MassHealth planning and the look-back period

On Behalf of | Nov 14, 2023 | MassHealth

Long-term care is enormously expensive. MassHealth can help you pay for it, but only if you meet the financial eligibility requirements to qualify for the program. To do so means having a low income and limited resources.

This situation puts many Massachusetts residents in a bind: They can’t afford to pay for their long-term care without MassHealth, but they’re considered too wealthy to qualify for MassHealth.

When faced with such a problem, some people might be tempted to start giving away their assets, or selling them at a discount in order to get their income and resources under the the number required to qualify for MassHealth. There are a number of problems with this idea. One is that MassHealth’s test of financial eligibility doesn’t begin and end on the day the person applies. It looks back in time.

The look-back period

MassHealth employs a five-year look-back period in its eligibility test. This means that, when assessing an applicant’s financial eligibility, MassHealth looks at the person’s financial history for the five years prior to their application.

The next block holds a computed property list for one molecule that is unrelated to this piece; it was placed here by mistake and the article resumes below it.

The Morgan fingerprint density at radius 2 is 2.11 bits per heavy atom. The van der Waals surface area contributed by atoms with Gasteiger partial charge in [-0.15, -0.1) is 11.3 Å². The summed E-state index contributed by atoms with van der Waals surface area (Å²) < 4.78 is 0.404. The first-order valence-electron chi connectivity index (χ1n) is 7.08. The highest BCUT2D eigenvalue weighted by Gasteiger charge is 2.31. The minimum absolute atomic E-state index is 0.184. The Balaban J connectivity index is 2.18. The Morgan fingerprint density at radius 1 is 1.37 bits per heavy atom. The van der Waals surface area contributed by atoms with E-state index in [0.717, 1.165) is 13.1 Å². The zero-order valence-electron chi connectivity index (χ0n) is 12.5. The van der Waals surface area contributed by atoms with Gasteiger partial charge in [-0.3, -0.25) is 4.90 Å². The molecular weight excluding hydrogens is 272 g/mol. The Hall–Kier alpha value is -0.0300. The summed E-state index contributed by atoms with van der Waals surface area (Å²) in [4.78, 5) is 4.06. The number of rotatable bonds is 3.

When looking at this period, MassHealth checks to see if the person gave away or sold assets below market value. If so, the program assumes the person got rid of the assets as a way of fooling the system. It will then declare the person ineligible for MassHealth for a penalty period.

Note that making gifts can interfere with MassHealth eligibility under the five-year rule even if the gifts would otherwise be permissible under the federal gift tax rule. In 2023, the gift tax rule allows taxpayers to give up to 17,000 per recipient without having to file any special gift tax return. But doing so could count against the person’s MassHealth eligibility.

Medicaid trusts

As you can see, the look-back period can present a great roadblock for people who are trying to apply for MassHealth.

A good way to get around the problem is by putting assets in trust. When done properly, this can render the assets outside the scope of MassHealth’s financial eligibility rules. It can also mean that a person can use MassHealth without giving up the assets they hoped to pass on to their loved ones.